Wednesday, 10 November 2010

31. The Lord of the Flies

When I had heard that American had banned this book in many of its schools I was a little surprised. I remember several classes in school reading this, pupils who were 14/15. I knew the general plot of this book; a group of boys crash land on a desert island. What I was not aware of was just how dark this book would become, and how quickly; so it was not long before I had an idea as to why the US banned this book. Golding moves quickly from fun and games for a bunch of young boys to murder and savagery.

Golding tells the story through Ralph, the main protagonist of the book who takes it upon himself to lead the group. Ralph isn’t a smart boy but with the help of Piggy- a myopic fat youngster with a quick mind-, he is able to establish some order within the group. The reader however, soon finds out that things aren’t going quite the way that Ralph hoped and it all goes awry within the group quite quickly.

The title of the book refers to a pig’s head on a stick teeming with flies, which the boys have hunted. The ‘Lord of the Flies’ sends one of the boys into a manic episode and ultimately many of the other islanders complete uncivilized savagery.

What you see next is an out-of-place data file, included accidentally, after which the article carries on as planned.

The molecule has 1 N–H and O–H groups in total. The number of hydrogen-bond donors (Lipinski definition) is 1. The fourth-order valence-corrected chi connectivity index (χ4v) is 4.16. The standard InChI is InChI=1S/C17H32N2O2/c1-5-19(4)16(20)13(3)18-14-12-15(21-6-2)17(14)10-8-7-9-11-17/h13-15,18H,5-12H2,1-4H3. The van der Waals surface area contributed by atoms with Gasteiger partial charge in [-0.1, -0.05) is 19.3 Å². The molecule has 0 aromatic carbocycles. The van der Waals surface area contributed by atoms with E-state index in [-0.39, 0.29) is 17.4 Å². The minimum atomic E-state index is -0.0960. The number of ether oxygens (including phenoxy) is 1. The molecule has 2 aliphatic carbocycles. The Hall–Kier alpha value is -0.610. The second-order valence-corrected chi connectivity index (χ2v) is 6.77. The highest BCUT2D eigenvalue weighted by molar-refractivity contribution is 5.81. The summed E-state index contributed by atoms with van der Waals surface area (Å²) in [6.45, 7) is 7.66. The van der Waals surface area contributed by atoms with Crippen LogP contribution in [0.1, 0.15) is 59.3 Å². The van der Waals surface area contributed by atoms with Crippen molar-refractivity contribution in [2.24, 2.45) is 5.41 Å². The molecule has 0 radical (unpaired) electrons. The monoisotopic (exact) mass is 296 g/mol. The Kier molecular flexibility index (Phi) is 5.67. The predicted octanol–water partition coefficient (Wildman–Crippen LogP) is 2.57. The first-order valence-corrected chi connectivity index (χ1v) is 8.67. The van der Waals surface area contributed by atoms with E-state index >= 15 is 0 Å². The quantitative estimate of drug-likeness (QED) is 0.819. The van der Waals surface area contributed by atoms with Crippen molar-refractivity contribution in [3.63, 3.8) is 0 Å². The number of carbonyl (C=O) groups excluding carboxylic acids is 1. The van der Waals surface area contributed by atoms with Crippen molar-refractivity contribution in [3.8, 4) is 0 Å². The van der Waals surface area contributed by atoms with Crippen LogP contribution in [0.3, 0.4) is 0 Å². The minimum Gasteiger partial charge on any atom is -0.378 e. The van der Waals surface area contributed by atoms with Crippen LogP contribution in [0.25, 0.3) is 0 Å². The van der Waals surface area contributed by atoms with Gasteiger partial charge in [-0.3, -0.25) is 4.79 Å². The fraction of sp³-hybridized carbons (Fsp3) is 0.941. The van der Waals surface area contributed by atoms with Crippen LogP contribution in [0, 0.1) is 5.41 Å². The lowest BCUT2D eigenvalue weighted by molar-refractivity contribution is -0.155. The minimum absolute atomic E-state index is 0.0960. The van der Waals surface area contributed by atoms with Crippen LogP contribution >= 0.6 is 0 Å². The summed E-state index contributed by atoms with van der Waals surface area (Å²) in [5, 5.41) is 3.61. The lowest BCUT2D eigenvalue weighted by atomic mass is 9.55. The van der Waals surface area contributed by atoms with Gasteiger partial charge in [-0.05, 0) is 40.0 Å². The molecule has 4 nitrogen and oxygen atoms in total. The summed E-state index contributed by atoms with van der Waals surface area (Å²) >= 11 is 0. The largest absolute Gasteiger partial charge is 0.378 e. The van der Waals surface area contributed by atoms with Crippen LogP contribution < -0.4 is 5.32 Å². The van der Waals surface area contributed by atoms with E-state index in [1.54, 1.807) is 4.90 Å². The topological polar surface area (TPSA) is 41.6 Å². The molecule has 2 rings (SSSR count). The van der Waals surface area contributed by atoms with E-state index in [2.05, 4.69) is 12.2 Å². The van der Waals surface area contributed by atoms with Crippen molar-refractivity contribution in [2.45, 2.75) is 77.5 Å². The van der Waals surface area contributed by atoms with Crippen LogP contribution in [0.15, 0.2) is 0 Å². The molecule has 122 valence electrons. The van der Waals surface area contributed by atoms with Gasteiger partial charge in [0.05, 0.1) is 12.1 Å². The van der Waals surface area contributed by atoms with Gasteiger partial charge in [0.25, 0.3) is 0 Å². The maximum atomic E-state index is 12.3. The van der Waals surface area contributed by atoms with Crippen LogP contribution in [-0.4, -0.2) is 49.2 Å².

While Ralph tries his best to keep order on the island with the help of Piggy, Jack, Ralph’s rival for chief quickly removes many of the other boys from Ralph’s civilized world including Roger whose transformation from choirboy to reckless savage is terrifying.

As Ralph and Piggy try their hardest not to fall, there is glimpses of them almost turning before guilt drives them back. The ending of the book finds Ralph remorseful of his actions on the island; will the others join him?

I must admit I didn’t enjoy this book at first, and it was only the story that gripped me until the end. I found Golding’s writing style a bit heavy and wordy at times. However, it did give me a lot to think about and I enjoyed thinking about a lot of the symbolic and allegoric nature of the book.


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